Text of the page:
For current patterns, Climate Central looked at August daily high temperatures at each weather station for 1981-2000, counting the total days exceeding 90°, 95° or 100° F over those 20 years, dividing by 20, and rounding off. The answers for each city were the average number of days reaching above each temperature in one August during the 1980s or 1990s — roughly today’s climate. (Any given August might have many more or fewer hot days.)

For future projections, Climate Central averaged outputs from 12 major climate models at the available regional location nearest to each city for 2046-2064, and for 1981-2000 (simulated values, not actual ones). We then calculated changes in the 20-year average monthly maximum temperature between these simulated future and current climates, and added the differences to the actual 1981-2000 weather station data from each city (already described).

This last step created new, simulated data for each city for 20 Augusts in the middle of this century. We then applied the same method that we used with actual 1981-2000 temperatures to estimate the average number of days over each temperature threshold in this future scenario.

The resulting projections give long-term averages, not predictions for any individual year; actual outcomes will vary significantly from year to year due to the natural variability of climate. Furthermore, because the modeling and methods used involve uncertainty, the projections should be taken as best guesses within a range of uncertainty. True long-term averages will likely prove somewhat higher or lower than the projections here. However, all twelve models are unanimous in projecting increased hot days from the present by the middle of the century.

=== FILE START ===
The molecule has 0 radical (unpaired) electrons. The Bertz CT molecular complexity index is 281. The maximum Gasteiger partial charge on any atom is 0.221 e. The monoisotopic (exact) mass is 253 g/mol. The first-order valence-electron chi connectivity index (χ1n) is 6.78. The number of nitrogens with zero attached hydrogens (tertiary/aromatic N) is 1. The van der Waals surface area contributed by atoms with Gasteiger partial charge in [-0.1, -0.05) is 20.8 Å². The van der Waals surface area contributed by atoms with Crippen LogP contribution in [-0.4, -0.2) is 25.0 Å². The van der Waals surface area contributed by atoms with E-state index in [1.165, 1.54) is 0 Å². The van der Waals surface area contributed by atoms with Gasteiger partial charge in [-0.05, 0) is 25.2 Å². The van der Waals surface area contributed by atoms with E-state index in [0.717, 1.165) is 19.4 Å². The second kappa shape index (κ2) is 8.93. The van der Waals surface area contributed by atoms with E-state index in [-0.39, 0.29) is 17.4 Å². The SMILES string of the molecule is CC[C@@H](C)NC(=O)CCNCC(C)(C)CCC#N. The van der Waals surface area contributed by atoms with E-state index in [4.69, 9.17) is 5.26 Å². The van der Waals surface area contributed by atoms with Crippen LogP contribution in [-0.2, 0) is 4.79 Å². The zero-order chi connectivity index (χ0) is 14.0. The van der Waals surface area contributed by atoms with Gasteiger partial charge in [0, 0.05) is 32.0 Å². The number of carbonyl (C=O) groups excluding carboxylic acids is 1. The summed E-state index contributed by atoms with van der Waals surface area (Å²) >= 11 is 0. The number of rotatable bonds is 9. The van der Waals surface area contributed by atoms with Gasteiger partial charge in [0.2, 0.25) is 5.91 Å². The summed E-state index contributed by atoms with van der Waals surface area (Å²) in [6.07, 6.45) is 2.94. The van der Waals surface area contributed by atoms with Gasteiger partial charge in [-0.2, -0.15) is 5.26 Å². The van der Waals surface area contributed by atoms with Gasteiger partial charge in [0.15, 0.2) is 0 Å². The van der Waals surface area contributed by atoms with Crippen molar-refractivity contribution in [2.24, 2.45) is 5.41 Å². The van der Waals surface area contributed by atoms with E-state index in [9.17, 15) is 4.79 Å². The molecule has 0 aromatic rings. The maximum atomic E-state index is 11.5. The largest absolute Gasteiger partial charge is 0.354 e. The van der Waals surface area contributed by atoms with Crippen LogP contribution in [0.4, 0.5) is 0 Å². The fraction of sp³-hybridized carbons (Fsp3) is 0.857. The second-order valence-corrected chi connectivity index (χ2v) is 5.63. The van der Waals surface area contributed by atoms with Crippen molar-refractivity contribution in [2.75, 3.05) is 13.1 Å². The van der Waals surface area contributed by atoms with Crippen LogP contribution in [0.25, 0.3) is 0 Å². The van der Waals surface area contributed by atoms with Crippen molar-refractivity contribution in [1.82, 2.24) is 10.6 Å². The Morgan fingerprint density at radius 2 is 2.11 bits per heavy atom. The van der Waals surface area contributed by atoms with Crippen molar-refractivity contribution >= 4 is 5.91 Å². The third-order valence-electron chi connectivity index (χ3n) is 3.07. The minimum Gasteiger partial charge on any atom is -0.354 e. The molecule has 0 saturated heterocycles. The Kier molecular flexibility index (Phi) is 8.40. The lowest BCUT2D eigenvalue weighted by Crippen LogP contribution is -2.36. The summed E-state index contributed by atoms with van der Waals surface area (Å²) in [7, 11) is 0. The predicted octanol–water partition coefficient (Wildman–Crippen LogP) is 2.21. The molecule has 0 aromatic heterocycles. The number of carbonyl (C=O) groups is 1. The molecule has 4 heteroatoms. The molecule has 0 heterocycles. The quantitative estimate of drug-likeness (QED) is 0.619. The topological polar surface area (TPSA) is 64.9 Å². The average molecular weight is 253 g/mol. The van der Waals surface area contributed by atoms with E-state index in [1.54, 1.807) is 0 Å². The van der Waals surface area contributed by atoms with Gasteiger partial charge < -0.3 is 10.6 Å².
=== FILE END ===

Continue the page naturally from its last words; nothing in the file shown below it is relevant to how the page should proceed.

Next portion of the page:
All model outputs used were based on a medium-high greenhouse gas emissions scenario called “A1B” by the Intergovernmental Panel on Climate Change. Carbon dioxide and other greenhouse-gas emissions this decade have exceeded the A1B scenario thus far. This makes the projections here conservative, matching a future in which emissions are reduced compared to the current trend.

The techniques and general climate projections used are well established in the scientific literature (for example, see here and here).